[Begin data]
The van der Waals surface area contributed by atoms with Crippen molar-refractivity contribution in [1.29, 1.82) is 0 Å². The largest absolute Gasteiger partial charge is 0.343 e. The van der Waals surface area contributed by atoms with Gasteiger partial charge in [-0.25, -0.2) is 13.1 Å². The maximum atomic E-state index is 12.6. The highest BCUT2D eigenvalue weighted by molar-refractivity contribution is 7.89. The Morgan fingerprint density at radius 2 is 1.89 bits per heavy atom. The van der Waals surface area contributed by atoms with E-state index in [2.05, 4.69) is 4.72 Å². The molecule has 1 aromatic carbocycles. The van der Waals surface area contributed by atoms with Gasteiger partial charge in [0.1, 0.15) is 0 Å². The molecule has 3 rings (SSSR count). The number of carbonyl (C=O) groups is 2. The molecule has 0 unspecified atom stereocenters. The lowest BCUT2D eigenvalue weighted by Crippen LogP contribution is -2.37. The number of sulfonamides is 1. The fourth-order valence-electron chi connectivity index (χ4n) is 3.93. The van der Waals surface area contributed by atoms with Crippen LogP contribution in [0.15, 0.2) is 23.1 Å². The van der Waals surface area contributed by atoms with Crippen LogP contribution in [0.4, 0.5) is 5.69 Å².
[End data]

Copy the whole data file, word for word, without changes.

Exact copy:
The van der Waals surface area contributed by atoms with Crippen molar-refractivity contribution in [1.29, 1.82) is 0 Å². The largest absolute Gasteiger partial charge is 0.343 e. The van der Waals surface area contributed by atoms with Gasteiger partial charge in [-0.25, -0.2) is 13.1 Å². The maximum atomic E-state index is 12.6. The highest BCUT2D eigenvalue weighted by molar-refractivity contribution is 7.89. The Morgan fingerprint density at radius 2 is 1.89 bits per heavy atom. The van der Waals surface area contributed by atoms with E-state index in [2.05, 4.69) is 4.72 Å². The molecule has 1 aromatic carbocycles. The van der Waals surface area contributed by atoms with Gasteiger partial charge in [0.1, 0.15) is 0 Å². The molecule has 3 rings (SSSR count). The number of carbonyl (C=O) groups is 2. The molecule has 0 unspecified atom stereocenters. The lowest BCUT2D eigenvalue weighted by Crippen LogP contribution is -2.37. The number of sulfonamides is 1. The fourth-order valence-electron chi connectivity index (χ4n) is 3.93. The van der Waals surface area contributed by atoms with Crippen LogP contribution in [0.15, 0.2) is 23.1 Å². The van der Waals surface area contributed by atoms with Crippen LogP contribution in [0.4, 0.5) is 5.69 Å².